A visiting delegation from South Sudan did not oppose the repatriation. Israel is offering a monetary incentive to migrants to leave voluntarily.
Some 60,000 impoverished Africans, most from Eritrea and Sudan, have slipped into Israel across its southern border with Egypt since 2005, fleeing repressive regimes and seeking work.
The influx has caused friction with Israeli locals, and several incidents recently turned violent.
Authorities, alarmed by the swelling numbers, say the migrants are a burden
Facing a public uproar, the government launched a campaign last week to round up and expel migrants from South Sudan and other countries that have friendly relations with Israel, and therefore would be expected to treat returning citizens well.
In all, it hopes to expel 4,500 Africans.
The operation would only make a small dent in the total number of migrants. Under an international treaty, Israel cannot deport those from Sudan, an enemy state, or to Eritrea, a country with a miserable human rights record, because they could face harm if they return to their homelands.
In addition, other Africans continue to flood into Israel. Interior Ministry spokeswoman Sabine Haddad said that while Israeli authorities rounded up about 300 people over the past week, some 260 more Africans entered Israel illegally.
Haddad said the people leaving Sunday had agreed to go after being threatened with arrest. In all, more than 500 agreed to leave within the past week, and another flight is scheduled for next week, she said. Adults who sign the voluntary departure form will receive 1,000 euros ($1,300) apiece to help them resettle, and minors will be given 500 euros ($650) each, she said.
South Sudanese Interior minister Alison Manani Magaya said a delegation of South Sudanese officials was in Israel to assess how many will return. She said those that did would be provided the same assistance given to Southerners returning from Sudan.
"They can come and stay with their relatives," she said. "They were there (in Israel) because of the (Sudanese civil) war. The war is over and they should come back home."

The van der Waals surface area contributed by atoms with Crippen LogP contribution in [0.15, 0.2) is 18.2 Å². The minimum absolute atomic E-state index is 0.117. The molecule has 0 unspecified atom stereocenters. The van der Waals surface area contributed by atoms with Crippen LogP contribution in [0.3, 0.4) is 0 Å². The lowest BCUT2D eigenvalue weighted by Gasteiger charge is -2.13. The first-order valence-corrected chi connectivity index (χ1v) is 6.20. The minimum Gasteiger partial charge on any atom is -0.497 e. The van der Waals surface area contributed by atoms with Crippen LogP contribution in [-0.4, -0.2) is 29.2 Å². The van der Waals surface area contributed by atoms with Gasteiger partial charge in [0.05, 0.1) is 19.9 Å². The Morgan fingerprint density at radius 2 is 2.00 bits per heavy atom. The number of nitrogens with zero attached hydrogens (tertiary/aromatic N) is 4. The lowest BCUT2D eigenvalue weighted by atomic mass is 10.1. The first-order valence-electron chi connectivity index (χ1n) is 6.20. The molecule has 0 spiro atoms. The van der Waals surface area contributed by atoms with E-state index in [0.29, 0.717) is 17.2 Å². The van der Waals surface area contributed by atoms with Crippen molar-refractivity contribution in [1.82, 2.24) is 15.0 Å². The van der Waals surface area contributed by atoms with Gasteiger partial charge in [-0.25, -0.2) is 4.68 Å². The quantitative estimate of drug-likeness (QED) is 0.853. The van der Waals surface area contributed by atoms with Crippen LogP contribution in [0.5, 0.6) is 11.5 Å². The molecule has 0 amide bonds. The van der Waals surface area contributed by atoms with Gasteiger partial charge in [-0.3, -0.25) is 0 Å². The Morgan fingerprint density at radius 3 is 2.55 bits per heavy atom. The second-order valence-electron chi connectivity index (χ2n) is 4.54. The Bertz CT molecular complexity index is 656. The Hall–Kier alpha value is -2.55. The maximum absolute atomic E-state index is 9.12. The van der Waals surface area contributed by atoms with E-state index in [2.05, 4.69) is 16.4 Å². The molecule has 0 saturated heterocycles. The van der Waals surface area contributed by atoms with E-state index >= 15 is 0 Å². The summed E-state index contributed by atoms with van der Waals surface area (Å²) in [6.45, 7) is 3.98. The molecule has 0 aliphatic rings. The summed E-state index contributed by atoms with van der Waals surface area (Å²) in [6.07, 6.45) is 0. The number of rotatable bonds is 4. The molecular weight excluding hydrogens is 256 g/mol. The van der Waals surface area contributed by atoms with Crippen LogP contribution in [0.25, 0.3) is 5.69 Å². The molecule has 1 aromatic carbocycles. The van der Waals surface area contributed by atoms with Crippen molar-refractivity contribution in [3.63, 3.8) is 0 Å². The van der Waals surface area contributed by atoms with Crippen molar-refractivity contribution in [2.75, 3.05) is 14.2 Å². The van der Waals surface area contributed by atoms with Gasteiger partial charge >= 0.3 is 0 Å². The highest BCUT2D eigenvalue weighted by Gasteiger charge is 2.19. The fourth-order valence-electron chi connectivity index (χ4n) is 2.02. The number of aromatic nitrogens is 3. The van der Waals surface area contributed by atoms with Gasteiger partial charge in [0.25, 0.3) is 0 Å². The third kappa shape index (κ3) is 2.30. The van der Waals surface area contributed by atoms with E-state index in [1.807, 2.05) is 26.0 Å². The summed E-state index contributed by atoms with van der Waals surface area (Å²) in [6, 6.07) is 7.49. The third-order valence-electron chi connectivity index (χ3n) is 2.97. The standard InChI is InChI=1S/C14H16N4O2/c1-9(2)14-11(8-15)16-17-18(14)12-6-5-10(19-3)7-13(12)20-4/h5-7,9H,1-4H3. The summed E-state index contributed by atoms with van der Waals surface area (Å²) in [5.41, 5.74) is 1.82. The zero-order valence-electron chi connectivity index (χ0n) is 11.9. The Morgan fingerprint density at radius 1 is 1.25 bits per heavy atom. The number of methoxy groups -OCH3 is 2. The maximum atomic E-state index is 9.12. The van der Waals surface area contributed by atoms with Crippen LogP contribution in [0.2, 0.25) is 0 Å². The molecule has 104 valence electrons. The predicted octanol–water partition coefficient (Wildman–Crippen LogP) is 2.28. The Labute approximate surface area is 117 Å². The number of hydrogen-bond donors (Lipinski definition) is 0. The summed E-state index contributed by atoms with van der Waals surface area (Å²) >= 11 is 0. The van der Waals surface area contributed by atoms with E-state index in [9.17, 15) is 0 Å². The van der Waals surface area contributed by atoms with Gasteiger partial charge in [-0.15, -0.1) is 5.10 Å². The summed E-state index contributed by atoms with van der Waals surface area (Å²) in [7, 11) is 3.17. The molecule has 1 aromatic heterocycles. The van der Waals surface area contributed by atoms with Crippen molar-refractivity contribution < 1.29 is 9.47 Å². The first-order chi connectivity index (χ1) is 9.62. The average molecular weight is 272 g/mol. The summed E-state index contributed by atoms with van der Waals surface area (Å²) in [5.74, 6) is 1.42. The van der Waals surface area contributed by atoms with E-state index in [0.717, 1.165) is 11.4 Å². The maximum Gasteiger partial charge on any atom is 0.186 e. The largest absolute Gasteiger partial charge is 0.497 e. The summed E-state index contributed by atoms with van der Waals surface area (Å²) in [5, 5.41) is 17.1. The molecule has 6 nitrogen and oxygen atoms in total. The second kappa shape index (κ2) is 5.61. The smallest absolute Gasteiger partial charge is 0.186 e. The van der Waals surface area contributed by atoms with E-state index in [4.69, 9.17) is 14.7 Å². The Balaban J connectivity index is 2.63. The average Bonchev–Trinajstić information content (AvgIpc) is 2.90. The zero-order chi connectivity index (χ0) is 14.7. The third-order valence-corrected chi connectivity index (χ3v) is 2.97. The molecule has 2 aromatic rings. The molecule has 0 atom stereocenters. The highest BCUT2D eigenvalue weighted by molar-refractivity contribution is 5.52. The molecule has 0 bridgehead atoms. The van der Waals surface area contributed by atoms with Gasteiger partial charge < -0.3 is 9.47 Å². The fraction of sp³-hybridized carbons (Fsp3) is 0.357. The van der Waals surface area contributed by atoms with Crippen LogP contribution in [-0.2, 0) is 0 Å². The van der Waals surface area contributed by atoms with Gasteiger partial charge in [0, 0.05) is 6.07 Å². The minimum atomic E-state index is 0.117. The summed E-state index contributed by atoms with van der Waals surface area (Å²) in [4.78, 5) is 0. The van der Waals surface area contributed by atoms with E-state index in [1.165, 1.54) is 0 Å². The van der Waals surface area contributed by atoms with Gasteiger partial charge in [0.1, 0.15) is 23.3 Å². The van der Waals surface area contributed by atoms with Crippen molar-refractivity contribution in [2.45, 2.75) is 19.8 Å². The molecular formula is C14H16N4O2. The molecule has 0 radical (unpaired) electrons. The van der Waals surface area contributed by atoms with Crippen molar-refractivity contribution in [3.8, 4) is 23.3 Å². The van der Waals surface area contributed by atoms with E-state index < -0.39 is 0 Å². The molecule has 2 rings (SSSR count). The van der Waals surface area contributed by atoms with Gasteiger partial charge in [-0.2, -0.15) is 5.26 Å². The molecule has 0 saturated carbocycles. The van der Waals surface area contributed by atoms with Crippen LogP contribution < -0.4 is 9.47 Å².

She insisted that South Sudan has no objection to Israel's move.
"That is their country. If they don't want people there, then they can come home," she said.
Many of the migrants have concentrated in impoverished neighborhoods, and their growing presence has created mounting tensions with locals who accuse them of rapes and other crimes. In an alarming recent development, several migrants and African homes and businesses have been attacked.
Migrants' advocates were appalled by the forced departures.
"They (the migrants) tell the cameras, we are happy, we are proud, but in private conversations, they tell us they're very afraid," said Orit Marom of the Asaf organization.
To Marom's criticisms, Haddad replied that the cash the migrants would receive "is equal to more than a year's salary" in South Sudan.
Prime Minister Benjamin Netanyahu, who has called the migrants "a national scourge," told his Cabinet on Sunday that the government has stopped allowing migrants to enter Israeli cities. Instead, they are to be arrested at the border and put into detention.
"Jews have a tradition of treating foreigners humanely, and even when we have to remove them from within our midst out of a state's desire to rule its borders, we shall do it humanely and express ourselves with restraint and humanity," he said.
Sigal Rozen, of the Hotline for Migrant Workers, an advocacy group that assists the Africans, warned of a potential backlash when the public realizes that the expulsion applies to just a small number of people. She estimated there are just several hundred South Sudanese in the country.
"The prime minister is exploiting the South Sudanese to give the impression that this is the beginning of a mass expulsion," she said.
A detention center the government had approved more than a year ago to hold thousands of migrants has not been completed, though Israel is working to build a fence along the Egyptian border meant to keep out both migrants and militants. In addition to the detention center, it plans to build a tent city to hold 20,000 other migrants.
Michael Onyiego contributed to this report from Juba, South Sudan.